Saturday, January 19, 2013

Paris, Texas - Wim Wenders

Gonzalo De Lucas has an article about Serge Daney in the latest issue of Sight and Sound. I love the way he uses Daney's ideas to develop his own thinking.
In a beautiful review of Paris, Texas (Wim Wenders, 1984), Daney evokes a scene from In a Lonely Place (Nicholas Ray, 1950) where Humphrey Bogart and Gloria Grahame are standing in the kitchen and he says: "A good love scene should be about something else besides love. For instance, this one. Me fixing grapefruit. You sitting over there, dopey, half-asleep. Anyone looking at us could tell we're in love." Daney writes: "And soon the viewer tells herself that maybe they are, but she wasn't actually thinking about that. Emotion aroused by the precariousness of the instant and the fragile beauty of cinema is able to make us feel that a scene is 'close' to us without needing to bring the camera 'closer'. Without the intrusion of the close-up, of the indiscretion of a zoom. That which we can call 'emotion' is a reverse camera movement which takes place in the body of the viewer." Here we have another truly cinematographic idea (and if Daney did anything in his writing, it was to put ideas in circulation): only this time it hasn't been created by the camera but by the encounter between the word and the image.
It prompted me to read again Daney's review of Paris, Texas. It's a great text. Here's a translation.
Paris, Texas – Wim Wenders
We knew Wenders German, wandering and slow. The justified Palme d’or at the Cannes film festival celebrates this, and more. Enough to propose a “theory of emotions.” 
A beast, one would have to be a beast not to be moved by the last scene of Paris, Texas. The boy who played on his own in the left-hand corner of the frame (he’s wearing a small black kimono, he’s eight) slowly stands up towards the woman who has timidly entered the frame, from the right. And because his movement is slow, it’s as if he was growing up in front of us. No too much. He’s only a child moving towards the woman that he hasn’t seen for four years, half of his life, his mum. He tells her: “your hair is wet”, she takes him in her arms, and he holds onto her like a little monkey. Outside, a man who “came back from the brink”, the father, is leaving for good.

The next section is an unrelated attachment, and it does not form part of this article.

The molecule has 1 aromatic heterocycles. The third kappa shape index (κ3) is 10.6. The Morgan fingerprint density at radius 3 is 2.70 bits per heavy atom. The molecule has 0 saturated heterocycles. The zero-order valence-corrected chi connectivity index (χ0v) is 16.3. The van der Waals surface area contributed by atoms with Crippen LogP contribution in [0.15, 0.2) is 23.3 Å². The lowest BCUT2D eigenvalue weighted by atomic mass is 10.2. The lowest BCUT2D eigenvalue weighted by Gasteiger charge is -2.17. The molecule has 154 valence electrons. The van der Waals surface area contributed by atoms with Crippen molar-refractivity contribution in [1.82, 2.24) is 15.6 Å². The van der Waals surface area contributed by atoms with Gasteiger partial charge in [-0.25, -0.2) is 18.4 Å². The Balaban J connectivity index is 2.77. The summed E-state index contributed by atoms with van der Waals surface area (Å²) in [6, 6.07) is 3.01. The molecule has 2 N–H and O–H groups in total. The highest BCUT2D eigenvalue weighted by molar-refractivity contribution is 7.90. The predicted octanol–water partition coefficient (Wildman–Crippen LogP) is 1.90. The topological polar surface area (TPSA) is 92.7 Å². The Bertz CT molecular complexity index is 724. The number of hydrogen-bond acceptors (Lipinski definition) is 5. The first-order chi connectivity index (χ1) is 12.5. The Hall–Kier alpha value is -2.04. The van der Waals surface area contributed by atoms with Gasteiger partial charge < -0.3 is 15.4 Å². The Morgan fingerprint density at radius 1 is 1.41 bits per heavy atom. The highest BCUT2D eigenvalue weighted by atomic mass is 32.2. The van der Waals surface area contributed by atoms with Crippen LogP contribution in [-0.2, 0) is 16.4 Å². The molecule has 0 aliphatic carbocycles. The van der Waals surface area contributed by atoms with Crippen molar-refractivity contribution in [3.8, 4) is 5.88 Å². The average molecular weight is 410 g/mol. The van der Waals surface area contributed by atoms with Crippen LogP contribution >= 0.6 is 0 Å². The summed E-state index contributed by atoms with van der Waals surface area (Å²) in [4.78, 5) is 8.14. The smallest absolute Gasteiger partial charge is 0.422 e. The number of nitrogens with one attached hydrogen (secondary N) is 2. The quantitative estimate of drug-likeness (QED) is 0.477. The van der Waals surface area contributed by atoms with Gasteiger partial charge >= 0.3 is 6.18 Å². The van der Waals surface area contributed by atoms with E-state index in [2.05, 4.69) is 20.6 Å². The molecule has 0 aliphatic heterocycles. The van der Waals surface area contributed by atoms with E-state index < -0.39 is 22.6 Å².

It all happens in Houston, Texas, and it’s the end of a melodrama. Not quite though. In a melodrama, there would have been music and close-ups, the man would have stayed, the re-united family would have cried. So Wim Wenders has pulled off an “almost-melodrama”. This is why the film received an ovation at Cannes where it saved this year’s prizes from shame. Emotion was peaking at the time, and like time, it has passed. 
Wim Wenders occupies a unique place in cinema. The ungrateful and exposed place of being “top of the class” (there’s another one, more blunt and prank, but he’s in the USA: Spielberg). For more than ten years, we have done more than see Wenders’ films, we have observed his progress. Wenders prefers to observe landscapes, neon-lights, clouds, highways. At times, in between two planes, we catch up with him. And we lean over our favourite patient, cinema. How is it doing? What’s left of it? How will Wenders season the leftovers, the landscapes and the children? Quite well actually. The odd and nomadic couples? Fantastic. The spleen of cinephilia? Receiving it loud and clear. Narration? Still laborious. Love scenes? A tad puritanical. Women? They’re difficult to film. Emotion? Contained, but less so. Etc. 
This may be a first: such connivance between a filmmaker and his audience: Wenders has the privilege to touch people in their forties and to seduce those in their twenties. It’s as if the best pupil of the class was revising an impressive curriculum of history and geography (of cinema) which we would have gone through. As if we were asking him to surprise us at every movie, but not too much, otherwise we couldn’t be the witnesses of his progress. The progress of a “passeur” navigating by sight towards a possible suite of cinema.